When Nguyen Duc Tung turned to hug his wife, she scolded and kicked him out of bed, saying: “You are like an animal, don’t touch me”.
He took the pillow to the living room and slept on the couch.
“This house has become hell on earth for me,” the 35-year-old living in the central Nghe An Province says.
He used to be a construction worker and his wife, Hang, used to run a small shop at home.
But after having their third child in 2016, life became difficult, and she borrowed some money and found an agent to get her a job in Taiwan.
Tung stayed back to cook and take care of their kids, and the family relied on the money Hang sent back.
Though their economy did not improve much, the couple’s marital relationship started to deteriorate.
She would visit home for two weeks a year, but their estrangement only grew.
“She would complain that I stink and am a freeloader, and she was the only one making money in the house.”
After saving some money, Hang returned to Vietnam and opened a large grocery store.
Tung still does the housework, drives his children to and from school and assists his wife with imports and delivery.
Their sex life has improved since her return, but whenever Hang is angry or frustrated about something, she yells and chastises him.
One time when she had a disagreement with her mother-in-law and Tung did not defend her, she scolded him and did not let him sleep on the bed that night.
She glares at him whenever he makes mistakes and even kicks him in the back.
Tung’s situation contains three elements of “reverse” abuse, a term many people use half-jokingly to refer to husbands facing domestic violence: physical, sexual (forbidden or forced relationship) and psychological.
Truong Anh Tuan, a lawmaker from Nam Dinh Province, speaking about the issue of gender equality during a National Assembly discussion in November 2017, said: “There are many cases of men being beaten, rejected or embargoed by their wives. But because of their self-esteem, these men do not dare to seek help.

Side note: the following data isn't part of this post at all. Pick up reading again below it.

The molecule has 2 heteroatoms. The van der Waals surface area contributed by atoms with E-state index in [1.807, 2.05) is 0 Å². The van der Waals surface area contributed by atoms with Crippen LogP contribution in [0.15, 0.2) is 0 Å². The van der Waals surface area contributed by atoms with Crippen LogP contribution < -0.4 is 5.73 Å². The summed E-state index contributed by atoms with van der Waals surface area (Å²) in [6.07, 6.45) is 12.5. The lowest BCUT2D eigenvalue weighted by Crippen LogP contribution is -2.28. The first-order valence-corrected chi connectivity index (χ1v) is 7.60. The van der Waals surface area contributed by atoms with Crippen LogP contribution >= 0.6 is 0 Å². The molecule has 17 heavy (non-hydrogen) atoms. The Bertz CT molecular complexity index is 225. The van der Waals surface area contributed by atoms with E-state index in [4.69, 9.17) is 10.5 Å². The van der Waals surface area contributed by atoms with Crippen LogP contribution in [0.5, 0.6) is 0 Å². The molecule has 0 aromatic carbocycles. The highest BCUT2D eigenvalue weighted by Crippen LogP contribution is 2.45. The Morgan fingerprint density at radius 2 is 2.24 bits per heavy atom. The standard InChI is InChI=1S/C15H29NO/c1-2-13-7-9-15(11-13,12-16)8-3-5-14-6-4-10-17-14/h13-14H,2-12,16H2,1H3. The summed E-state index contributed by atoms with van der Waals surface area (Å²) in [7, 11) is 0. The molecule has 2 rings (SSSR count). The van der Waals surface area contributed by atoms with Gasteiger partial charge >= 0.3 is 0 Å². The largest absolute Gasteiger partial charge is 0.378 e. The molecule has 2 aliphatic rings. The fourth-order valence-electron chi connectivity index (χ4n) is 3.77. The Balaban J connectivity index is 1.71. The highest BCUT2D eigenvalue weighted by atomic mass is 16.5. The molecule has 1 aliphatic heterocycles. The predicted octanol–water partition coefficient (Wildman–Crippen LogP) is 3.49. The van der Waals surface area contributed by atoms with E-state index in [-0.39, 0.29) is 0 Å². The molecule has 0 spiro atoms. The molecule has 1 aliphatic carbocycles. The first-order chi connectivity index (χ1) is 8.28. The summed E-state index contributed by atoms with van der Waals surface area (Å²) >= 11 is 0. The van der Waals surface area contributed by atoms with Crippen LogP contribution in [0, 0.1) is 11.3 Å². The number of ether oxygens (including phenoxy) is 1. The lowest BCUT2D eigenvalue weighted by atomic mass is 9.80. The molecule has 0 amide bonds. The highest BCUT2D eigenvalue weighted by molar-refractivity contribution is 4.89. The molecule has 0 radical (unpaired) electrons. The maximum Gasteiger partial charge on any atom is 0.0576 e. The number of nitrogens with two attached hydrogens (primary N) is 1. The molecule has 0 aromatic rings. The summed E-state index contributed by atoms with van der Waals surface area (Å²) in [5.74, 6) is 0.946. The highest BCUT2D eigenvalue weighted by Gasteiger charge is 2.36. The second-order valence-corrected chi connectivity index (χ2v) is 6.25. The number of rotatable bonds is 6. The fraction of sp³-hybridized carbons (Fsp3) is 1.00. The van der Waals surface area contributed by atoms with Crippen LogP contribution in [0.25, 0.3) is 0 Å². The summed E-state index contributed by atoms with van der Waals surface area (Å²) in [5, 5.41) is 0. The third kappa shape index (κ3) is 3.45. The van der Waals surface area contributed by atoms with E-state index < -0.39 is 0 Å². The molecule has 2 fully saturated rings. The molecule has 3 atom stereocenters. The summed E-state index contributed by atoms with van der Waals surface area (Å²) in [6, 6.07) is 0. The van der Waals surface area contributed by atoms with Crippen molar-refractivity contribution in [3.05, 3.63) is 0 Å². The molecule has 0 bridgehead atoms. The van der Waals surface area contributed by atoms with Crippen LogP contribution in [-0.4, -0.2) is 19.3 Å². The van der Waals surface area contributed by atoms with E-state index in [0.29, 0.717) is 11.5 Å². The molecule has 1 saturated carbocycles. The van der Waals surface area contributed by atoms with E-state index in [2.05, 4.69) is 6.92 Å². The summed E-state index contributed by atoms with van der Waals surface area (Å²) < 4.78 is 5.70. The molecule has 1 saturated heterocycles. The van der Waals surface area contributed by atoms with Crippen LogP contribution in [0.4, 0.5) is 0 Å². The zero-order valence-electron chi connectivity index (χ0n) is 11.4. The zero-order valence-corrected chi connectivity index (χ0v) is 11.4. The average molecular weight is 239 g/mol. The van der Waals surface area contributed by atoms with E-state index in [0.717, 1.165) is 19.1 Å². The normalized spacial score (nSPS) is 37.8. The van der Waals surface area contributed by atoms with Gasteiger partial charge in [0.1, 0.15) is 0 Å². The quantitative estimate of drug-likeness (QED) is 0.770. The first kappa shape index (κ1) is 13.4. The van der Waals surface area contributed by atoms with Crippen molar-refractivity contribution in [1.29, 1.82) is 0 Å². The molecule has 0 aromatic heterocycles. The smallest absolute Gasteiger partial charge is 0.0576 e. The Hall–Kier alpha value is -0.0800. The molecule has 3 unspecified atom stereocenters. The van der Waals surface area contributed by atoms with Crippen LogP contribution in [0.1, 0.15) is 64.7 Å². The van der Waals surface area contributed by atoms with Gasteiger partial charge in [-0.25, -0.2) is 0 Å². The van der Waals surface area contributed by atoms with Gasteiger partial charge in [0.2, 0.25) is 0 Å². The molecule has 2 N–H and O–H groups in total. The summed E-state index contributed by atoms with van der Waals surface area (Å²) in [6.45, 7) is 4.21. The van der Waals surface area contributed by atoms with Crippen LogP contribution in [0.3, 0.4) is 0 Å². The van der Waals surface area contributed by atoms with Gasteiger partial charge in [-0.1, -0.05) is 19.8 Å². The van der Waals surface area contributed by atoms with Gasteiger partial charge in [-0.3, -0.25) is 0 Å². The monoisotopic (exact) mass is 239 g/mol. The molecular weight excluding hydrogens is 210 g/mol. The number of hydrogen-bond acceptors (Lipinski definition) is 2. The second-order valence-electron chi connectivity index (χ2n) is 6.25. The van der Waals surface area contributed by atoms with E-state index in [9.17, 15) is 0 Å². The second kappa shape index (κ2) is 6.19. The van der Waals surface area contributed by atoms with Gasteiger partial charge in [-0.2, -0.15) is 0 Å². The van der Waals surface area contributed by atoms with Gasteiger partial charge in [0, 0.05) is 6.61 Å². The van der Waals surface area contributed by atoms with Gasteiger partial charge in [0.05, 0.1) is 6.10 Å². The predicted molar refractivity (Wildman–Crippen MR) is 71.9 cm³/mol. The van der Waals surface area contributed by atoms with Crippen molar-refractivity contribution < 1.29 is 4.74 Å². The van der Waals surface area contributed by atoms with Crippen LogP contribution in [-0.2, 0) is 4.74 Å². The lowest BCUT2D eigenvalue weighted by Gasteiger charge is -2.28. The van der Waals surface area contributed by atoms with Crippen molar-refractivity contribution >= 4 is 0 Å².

“When it comes to gender equality, people think of women and forget about men.”
La Linh Nga, director of the Center For Research And Application Of Psychological Science In Education in Hanoi, says: “Women are frequently subject to both mental and physical abuse, whereas men are more frequently subject to emotional abuse.”
According to a Ministry of Public Security report in 2013, 20 percent of victims of domestic violence were men.
Another study published by the Nghe An Department of Culture and Sports in 2017 found 58 of 601 victims of domestic violence were men.
A U.S. study of 8,000 couples between 1975 and 1985 found the rate of physical assault was the same for both men and women.
Elizabeth Bates, a researcher at the University of Cumbria in the U.K., says society does not recognize that men can be victims of domestic abuse and violence.
She expresses concern that the story of men being abused by their wives is sometimes depicted in comedic contexts on television. Men are discouraged from seeking help because they are afraid that no one will believe them, she adds.
Nguyen Duc, 47, a Ho Chi Minh City doctor, says being unable to share his marital problems with anyone makes it stressful and he does not know where to seek help.